Inhibition of hypoxia-inducible factor-targeting prolyl hydroxylase domain-containing protein 2 (PHD2) enhances matrix synthesis by human chondrocytes.
Thoms BL., Murphy CL.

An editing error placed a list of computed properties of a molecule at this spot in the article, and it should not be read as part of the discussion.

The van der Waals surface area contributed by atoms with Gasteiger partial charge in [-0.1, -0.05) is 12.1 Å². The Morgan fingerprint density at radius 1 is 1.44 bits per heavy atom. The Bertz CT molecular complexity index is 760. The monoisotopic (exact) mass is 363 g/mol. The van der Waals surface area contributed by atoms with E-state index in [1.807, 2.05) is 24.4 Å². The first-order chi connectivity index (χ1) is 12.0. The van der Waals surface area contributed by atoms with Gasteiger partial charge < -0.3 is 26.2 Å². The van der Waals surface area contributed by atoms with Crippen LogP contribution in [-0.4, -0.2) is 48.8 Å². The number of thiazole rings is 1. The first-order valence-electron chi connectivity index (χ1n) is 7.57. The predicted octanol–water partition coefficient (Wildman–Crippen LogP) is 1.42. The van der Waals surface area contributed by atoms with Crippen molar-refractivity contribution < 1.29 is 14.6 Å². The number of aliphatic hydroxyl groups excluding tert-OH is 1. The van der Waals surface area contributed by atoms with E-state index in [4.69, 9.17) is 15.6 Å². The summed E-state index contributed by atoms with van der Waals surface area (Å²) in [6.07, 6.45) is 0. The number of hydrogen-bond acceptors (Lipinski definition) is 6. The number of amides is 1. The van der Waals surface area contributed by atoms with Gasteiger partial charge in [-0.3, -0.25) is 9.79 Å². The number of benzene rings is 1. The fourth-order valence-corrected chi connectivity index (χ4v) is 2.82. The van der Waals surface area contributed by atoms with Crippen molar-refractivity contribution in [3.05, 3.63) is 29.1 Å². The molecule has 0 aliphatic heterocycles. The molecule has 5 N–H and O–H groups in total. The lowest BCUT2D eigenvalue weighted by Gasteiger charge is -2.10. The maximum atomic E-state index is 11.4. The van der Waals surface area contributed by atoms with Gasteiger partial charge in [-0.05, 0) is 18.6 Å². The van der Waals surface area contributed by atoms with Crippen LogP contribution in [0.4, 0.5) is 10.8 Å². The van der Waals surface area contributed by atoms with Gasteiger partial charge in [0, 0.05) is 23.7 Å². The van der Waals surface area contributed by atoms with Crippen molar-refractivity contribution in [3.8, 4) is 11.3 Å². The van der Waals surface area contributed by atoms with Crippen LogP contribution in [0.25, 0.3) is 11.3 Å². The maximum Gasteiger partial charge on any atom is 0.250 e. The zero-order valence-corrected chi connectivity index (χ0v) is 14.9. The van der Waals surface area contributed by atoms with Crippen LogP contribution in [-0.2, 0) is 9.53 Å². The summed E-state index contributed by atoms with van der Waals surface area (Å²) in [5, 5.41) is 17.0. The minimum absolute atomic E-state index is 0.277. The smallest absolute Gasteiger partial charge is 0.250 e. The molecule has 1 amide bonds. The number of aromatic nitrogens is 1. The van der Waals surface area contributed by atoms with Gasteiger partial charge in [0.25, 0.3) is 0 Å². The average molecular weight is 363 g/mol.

Human articular cartilage is an avascular tissue, and therefore it functions in a hypoxic environment. Cartilage cells, the chondrocytes, have adapted to this and actually use hypoxia to drive tissue-specific functions. We have previously shown that human chondrocytes enhance cartilage matrix synthesis in response to hypoxia specifically through hypoxia-inducible factor 2alpha (HIF-2alpha)-mediated up-regulation of master regulator transcription factor SOX9, which in turn drives expression of the main cartilage-specific extracellular matrix genes. HIF-alpha isoforms are themselves regulated by specific prolyl hydroxylase domain-containing proteins, which target them for proteosomal degradation. In fact, prolyl hydroxylase domains are the direct oxygen sensors because they require molecular oxygen as a co-substrate. Here, we have identified PHD2 as the dominant isoenzyme regulating HIF-2alpha stability in human chondrocytes. Moreover, specific inhibition of PHD2 using RNA interference-mediated depletion caused an up-regulation of SOX9 and enhanced extracellular matrix protein production. Depletion of PHD2 resulted in greater HIF-2alpha levels and therefore enhanced SOX9-induced cartilage matrix production compared with the levels normally found in hypoxia (1% oxygen) implying that PHD2 inhibition offers a novel means to enhance cartilage repair in vivo. The need for HIF-specific hydroxylase inhibition was highlighted because treatment with the 2-oxoglutarate analogue dimethyloxalylglycine (which also inhibits the collagen prolyl 4-hydroxylases) prevented secretion of type II collagen, a critical cartilage matrix component.